The name of Enoch Powell provokes consternation in many on both the left and right of British politics. But the sometime Conservative was a powerful influence on Tory Euroscepticism – probably greater than most would want to acknowledge, writes David Shiels. His views on Europe chime with recurring themes in the referendum campaign.
In the current ‘blue on blue’ debate about Britain’s membership of the European Union, politicians on both sides of the debate have invoked past heroes in order to justify their position on Brexit. What would Churchill do? What would Thatcher do? Yet there is one politician whose views on Europe were not in doubt, and whose influence is still felt today: that is Enoch Powell. As the most prominent Conservative critic of British entry into the European Economic Community in the 1970s, Powell was an outsider for most of his career, but his views have undoubtedly shaped the modern Tory critique of European integration. In some respects, he can be regarded as the founding father of modern Tory Euroscepticism.
For many Conservatives today Powell’s legacy is wholly a negative one, bound up with his anti-immigration speech in Birmingham in April 1968. Neil Kinnock’s recent suggestion that the rise of Euroscepticism in the Conservative party showed that Powell was ‘winning the argument from his grave’ was criticised by a prominent Conservative Brexiteer. Yet Powell was a complex politician, also credited with anticipating the rise of Thatcherite economics. His views on Europe are worthy of serious examination.
At the time of the 1975 referendum Powell was not even a member of the Conservatives. In 1974 he had left the party – ‘deserted’ was the word used by Margaret Thatcher – and cast his vote for Labour, believing that Harold Wilson’s promise to renegotiate Britain’s terms of membership and offer a referendum made a vote for Labour the only viable option for opponents of the Common Market. To many it seemed like an act of political suicide, the moment when Powell sealed his fate as an outsider in British politics. From October 1974 until 1987 Powell sat as an Ulster Unionist MP, continuing to oppose further moves towards European integration. It was only later, during the 1990s debates on the Maastricht Treaty and entry into the single currency, that Powell’s views on Europe seemed to take on renewed relevance for a later generation of Eurosceptics. His influence has been acknowledged by mainstream Conservatives as well as leading figures in UKIP, and may well account for the attitude of Brexit-supporting Unionists in Northern Ireland.
Powell rested his case against British membership on the Common Market on the defence of Parliamentary sovereignty and support for free trade. His call for British ‘independence’ from the EEC, his mockery of Brussels ‘bureaucrats’, and his denunciation of the vested interests in the campaign (notably the Confederation of British Industry) are echoed by Brexit-supporting Conservatives today. A politician who, in the words of Ferdinand Mount, ‘represented the Brexotic temperament in its purest form’ Powell campaigned against the ‘Project Fear’ of the day. Instead he offered a vision of Britain operating independently on the world stage, rejecting the economic and moral decline that he believed was affecting Western Europe at that time.
Powell’s opposition to the European project was primarily influenced by his experience of the Second World War, and his response to the demise of the British Empire. His attitude to Britain’s place in the world was far removed from Churchill’s idea of Britain as a Great Power at the centre of three interlocking circles: the Commonwealth, the Special Relationship and Europe. In some respects, Powell’s thinking is best understood as a form of British Gaullism, in the sense that he questioned the whole apparatus of the post-war settlement and was deeply uncomfortable about American influence in Europe. He was not a supporter of what would now be called the ‘Anglosphere’ or of the ‘Special Relationship’ with the USA. Unlike Thatcher he was not a Cold Warrior, and indeed he questioned the value of the nuclear deterrent and Britain’s membership of NATO.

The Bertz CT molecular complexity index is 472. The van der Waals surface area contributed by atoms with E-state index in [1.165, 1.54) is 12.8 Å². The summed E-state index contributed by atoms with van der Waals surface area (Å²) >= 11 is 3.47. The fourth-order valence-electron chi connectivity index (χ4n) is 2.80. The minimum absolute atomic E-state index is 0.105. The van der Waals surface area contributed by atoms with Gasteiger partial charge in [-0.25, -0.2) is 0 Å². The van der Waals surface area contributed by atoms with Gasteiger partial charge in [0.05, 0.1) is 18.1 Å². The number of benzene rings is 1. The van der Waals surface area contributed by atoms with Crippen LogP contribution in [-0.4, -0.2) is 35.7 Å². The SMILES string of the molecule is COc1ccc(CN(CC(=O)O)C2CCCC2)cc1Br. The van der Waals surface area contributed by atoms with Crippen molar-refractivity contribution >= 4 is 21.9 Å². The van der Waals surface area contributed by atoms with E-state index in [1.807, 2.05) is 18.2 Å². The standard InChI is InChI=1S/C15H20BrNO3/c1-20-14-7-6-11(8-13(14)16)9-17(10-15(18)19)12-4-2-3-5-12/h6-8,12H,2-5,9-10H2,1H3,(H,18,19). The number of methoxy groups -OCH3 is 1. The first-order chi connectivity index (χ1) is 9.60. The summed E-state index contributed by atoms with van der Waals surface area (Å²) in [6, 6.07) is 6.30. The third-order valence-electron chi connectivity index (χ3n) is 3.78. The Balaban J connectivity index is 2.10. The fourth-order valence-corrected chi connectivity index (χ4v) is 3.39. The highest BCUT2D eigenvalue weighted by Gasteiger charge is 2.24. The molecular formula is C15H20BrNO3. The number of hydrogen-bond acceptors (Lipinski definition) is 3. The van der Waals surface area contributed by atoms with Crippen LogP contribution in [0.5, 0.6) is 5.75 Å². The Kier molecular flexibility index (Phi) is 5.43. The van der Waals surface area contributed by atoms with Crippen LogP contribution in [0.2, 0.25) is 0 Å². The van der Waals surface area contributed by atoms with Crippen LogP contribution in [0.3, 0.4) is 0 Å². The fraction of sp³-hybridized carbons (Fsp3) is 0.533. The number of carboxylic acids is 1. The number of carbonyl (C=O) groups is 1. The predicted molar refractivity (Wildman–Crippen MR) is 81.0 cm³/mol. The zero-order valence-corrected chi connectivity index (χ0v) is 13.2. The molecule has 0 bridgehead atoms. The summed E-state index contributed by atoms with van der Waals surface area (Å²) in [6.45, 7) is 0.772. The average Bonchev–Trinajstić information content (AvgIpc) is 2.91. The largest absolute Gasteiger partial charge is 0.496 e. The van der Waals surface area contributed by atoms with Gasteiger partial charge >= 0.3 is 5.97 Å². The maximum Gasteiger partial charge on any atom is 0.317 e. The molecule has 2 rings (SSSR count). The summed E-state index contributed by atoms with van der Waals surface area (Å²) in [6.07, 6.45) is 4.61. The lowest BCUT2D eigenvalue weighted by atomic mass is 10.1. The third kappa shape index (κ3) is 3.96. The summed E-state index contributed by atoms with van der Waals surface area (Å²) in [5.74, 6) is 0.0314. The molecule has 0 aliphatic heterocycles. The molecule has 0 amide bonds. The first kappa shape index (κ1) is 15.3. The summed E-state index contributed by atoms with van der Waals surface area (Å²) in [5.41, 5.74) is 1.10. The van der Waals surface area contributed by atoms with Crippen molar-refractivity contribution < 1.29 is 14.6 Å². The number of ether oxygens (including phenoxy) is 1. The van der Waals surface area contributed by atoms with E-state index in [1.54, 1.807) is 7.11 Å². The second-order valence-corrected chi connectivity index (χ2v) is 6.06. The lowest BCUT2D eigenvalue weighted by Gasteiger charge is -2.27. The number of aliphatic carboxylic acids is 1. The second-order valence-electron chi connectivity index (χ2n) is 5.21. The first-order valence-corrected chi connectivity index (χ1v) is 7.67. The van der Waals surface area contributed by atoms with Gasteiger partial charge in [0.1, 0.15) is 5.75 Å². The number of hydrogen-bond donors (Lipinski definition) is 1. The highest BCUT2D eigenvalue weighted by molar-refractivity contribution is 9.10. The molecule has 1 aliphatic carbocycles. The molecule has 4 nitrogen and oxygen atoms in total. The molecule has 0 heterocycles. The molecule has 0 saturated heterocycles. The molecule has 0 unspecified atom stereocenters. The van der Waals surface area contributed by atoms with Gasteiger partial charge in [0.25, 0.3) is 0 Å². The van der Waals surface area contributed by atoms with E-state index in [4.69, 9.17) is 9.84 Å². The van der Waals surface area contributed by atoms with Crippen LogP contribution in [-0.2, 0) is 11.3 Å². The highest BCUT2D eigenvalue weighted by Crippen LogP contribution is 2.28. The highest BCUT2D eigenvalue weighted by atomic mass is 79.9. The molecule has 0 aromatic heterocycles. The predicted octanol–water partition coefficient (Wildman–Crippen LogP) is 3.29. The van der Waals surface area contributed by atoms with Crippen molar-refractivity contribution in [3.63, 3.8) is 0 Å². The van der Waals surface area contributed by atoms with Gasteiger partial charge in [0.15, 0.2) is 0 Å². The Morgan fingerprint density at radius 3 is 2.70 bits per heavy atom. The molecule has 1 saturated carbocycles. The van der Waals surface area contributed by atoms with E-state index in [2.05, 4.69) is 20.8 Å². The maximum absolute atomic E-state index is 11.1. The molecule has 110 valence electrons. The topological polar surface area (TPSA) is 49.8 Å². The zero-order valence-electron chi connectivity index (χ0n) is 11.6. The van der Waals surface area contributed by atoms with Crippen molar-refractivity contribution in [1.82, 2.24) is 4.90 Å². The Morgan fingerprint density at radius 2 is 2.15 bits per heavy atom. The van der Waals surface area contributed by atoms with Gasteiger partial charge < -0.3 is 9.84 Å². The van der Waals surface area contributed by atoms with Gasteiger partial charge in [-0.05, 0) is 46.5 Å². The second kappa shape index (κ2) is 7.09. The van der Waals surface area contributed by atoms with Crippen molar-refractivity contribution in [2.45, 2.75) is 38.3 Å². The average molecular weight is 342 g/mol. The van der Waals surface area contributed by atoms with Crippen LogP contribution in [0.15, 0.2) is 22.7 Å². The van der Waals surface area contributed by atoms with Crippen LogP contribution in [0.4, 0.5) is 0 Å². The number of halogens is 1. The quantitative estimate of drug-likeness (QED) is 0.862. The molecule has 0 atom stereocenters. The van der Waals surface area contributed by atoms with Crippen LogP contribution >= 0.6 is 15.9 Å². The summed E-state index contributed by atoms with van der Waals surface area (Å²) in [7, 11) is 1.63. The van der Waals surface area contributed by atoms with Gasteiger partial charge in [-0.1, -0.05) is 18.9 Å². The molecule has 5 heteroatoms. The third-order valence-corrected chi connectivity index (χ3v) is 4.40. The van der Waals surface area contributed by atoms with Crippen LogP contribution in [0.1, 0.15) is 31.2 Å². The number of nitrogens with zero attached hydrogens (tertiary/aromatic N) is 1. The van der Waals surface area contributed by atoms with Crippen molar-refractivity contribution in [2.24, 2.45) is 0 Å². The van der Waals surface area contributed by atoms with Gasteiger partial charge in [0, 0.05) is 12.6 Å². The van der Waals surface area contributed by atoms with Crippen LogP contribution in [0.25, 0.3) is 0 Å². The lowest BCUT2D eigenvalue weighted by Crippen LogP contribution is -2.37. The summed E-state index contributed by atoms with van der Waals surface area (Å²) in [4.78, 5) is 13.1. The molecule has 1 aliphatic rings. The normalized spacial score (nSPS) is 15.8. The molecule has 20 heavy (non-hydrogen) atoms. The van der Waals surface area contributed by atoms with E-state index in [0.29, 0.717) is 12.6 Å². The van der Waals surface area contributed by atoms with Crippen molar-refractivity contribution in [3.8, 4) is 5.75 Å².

Powell’s views on Britain’s relationship with Europe evolved over time in response to waning British power. Once a passionate imperialist, he had flirted with the idea of imperial federation in the early days of his political career, but by the early 1950s he began to see Britain’s remaining imperial commitments as economic and political liabilities. He disregarded the Commonwealth as an institution and did not believe that it provided a forum for British ‘influence’ in the rest of the world.
During the 1960s Powell actually supported Britain’s applications to join the Common Market, a position that was consistent with his attempts to redefine British identity in the post-imperial era. Contrary to his later claim that he had misunderstood the true nature of what this entailed, Powell had been prepared to accept a certain loss of sovereignty as a necessary requirement of membership. It was only at the end of the 1960s – after the infamous River Tiber speech that defined his career – that he reverted to a Eurosceptic position and developed a distinctive right-wing case against British membership of the EEC. Political ambition was no doubt a factor, but his change of heart on Europe was also a response to the changing international situation and the idea that Britain’s domestic political system was in crisis.
By the early 1970s Powell was the most prominent Conservative backbencher to oppose Prime Minister Edward Heath’s decision to take Britain into the EEC. He accused Heath of breaking his promise to secure the ‘full-hearted consent of the British Parliament and people’ before entry. Powell expected that Heath’s actions would lead to a backlash against the Conservatives, splitting the party and leading to a generation of Labour Government. While Heath succeeded in his ambition of joining the EEC, Powell had helped to popularise the idea that British accession to the Common Market was part of a great betrayal – an idea that remains popular in parts of the Conservative party today.